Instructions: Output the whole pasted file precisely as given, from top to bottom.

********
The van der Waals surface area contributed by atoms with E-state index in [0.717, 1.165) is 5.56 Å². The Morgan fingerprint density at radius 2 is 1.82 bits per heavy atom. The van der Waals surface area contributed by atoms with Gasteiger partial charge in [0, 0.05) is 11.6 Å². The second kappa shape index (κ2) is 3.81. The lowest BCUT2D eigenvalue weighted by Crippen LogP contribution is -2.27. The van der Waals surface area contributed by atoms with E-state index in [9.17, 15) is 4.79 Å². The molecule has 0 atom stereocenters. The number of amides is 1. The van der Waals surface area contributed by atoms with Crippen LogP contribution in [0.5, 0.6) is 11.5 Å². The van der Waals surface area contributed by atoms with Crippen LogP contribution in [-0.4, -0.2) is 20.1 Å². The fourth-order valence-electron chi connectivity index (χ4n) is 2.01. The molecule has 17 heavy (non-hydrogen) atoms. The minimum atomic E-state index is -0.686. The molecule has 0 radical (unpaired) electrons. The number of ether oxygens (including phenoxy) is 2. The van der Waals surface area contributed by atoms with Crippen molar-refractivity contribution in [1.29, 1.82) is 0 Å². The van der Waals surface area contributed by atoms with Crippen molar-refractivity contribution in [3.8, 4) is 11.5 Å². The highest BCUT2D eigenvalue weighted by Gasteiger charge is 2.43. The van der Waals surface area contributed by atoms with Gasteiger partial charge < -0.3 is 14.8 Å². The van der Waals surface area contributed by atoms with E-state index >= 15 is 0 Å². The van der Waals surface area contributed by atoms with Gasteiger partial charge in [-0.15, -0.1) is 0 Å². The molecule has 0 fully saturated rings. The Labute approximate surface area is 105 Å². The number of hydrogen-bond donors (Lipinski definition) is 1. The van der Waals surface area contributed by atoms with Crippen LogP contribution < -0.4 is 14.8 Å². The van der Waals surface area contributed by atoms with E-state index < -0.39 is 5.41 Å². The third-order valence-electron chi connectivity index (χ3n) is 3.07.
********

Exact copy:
The van der Waals surface area contributed by atoms with E-state index in [0.717, 1.165) is 5.56 Å². The Morgan fingerprint density at radius 2 is 1.82 bits per heavy atom. The van der Waals surface area contributed by atoms with Gasteiger partial charge in [0, 0.05) is 11.6 Å². The second kappa shape index (κ2) is 3.81. The lowest BCUT2D eigenvalue weighted by Crippen LogP contribution is -2.27. The van der Waals surface area contributed by atoms with E-state index in [9.17, 15) is 4.79 Å². The molecule has 0 atom stereocenters. The number of amides is 1. The van der Waals surface area contributed by atoms with Crippen LogP contribution in [0.5, 0.6) is 11.5 Å². The van der Waals surface area contributed by atoms with Crippen LogP contribution in [-0.4, -0.2) is 20.1 Å². The fourth-order valence-electron chi connectivity index (χ4n) is 2.01. The molecule has 17 heavy (non-hydrogen) atoms. The minimum atomic E-state index is -0.686. The molecule has 0 radical (unpaired) electrons. The number of ether oxygens (including phenoxy) is 2. The van der Waals surface area contributed by atoms with Crippen molar-refractivity contribution in [1.29, 1.82) is 0 Å². The van der Waals surface area contributed by atoms with Crippen molar-refractivity contribution in [3.8, 4) is 11.5 Å². The highest BCUT2D eigenvalue weighted by Gasteiger charge is 2.43. The van der Waals surface area contributed by atoms with Gasteiger partial charge < -0.3 is 14.8 Å². The van der Waals surface area contributed by atoms with E-state index >= 15 is 0 Å². The van der Waals surface area contributed by atoms with Gasteiger partial charge in [-0.15, -0.1) is 0 Å². The molecule has 0 fully saturated rings. The Labute approximate surface area is 105 Å². The number of hydrogen-bond donors (Lipinski definition) is 1. The van der Waals surface area contributed by atoms with Crippen LogP contribution < -0.4 is 14.8 Å². The van der Waals surface area contributed by atoms with E-state index < -0.39 is 5.41 Å². The third-order valence-electron chi connectivity index (χ3n) is 3.07.